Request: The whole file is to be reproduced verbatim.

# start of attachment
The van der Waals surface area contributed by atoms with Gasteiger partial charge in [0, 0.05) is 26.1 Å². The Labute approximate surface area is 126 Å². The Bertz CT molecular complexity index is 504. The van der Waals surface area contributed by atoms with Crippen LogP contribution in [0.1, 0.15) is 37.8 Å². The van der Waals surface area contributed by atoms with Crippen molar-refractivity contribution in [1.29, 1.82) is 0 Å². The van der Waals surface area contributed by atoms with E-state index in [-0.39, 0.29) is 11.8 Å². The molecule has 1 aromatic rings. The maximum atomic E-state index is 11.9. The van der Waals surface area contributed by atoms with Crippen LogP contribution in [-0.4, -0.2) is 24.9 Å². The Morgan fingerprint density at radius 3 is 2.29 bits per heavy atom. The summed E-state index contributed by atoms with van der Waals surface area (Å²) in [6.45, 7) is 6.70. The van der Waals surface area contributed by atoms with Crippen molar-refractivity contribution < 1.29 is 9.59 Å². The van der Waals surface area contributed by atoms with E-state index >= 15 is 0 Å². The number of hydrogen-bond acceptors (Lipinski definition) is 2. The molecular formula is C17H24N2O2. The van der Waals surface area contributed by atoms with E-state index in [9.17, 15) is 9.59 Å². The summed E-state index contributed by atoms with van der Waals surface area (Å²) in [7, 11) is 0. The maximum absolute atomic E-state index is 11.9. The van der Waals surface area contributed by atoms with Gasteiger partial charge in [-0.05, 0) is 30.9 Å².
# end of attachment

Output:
The van der Waals surface area contributed by atoms with Gasteiger partial charge in [0, 0.05) is 26.1 Å². The Labute approximate surface area is 126 Å². The Bertz CT molecular complexity index is 504. The van der Waals surface area contributed by atoms with Crippen LogP contribution in [0.1, 0.15) is 37.8 Å². The van der Waals surface area contributed by atoms with Crippen molar-refractivity contribution in [1.29, 1.82) is 0 Å². The van der Waals surface area contributed by atoms with E-state index in [-0.39, 0.29) is 11.8 Å². The molecule has 1 aromatic rings. The maximum atomic E-state index is 11.9. The van der Waals surface area contributed by atoms with Crippen LogP contribution in [-0.4, -0.2) is 24.9 Å². The Morgan fingerprint density at radius 3 is 2.29 bits per heavy atom. The summed E-state index contributed by atoms with van der Waals surface area (Å²) in [6.45, 7) is 6.70. The van der Waals surface area contributed by atoms with Crippen molar-refractivity contribution < 1.29 is 9.59 Å². The van der Waals surface area contributed by atoms with E-state index >= 15 is 0 Å². The number of hydrogen-bond acceptors (Lipinski definition) is 2. The molecular formula is C17H24N2O2. The van der Waals surface area contributed by atoms with E-state index in [9.17, 15) is 9.59 Å². The summed E-state index contributed by atoms with van der Waals surface area (Å²) in [7, 11) is 0. The maximum absolute atomic E-state index is 11.9. The van der Waals surface area contributed by atoms with Gasteiger partial charge in [-0.05, 0) is 30.9 Å².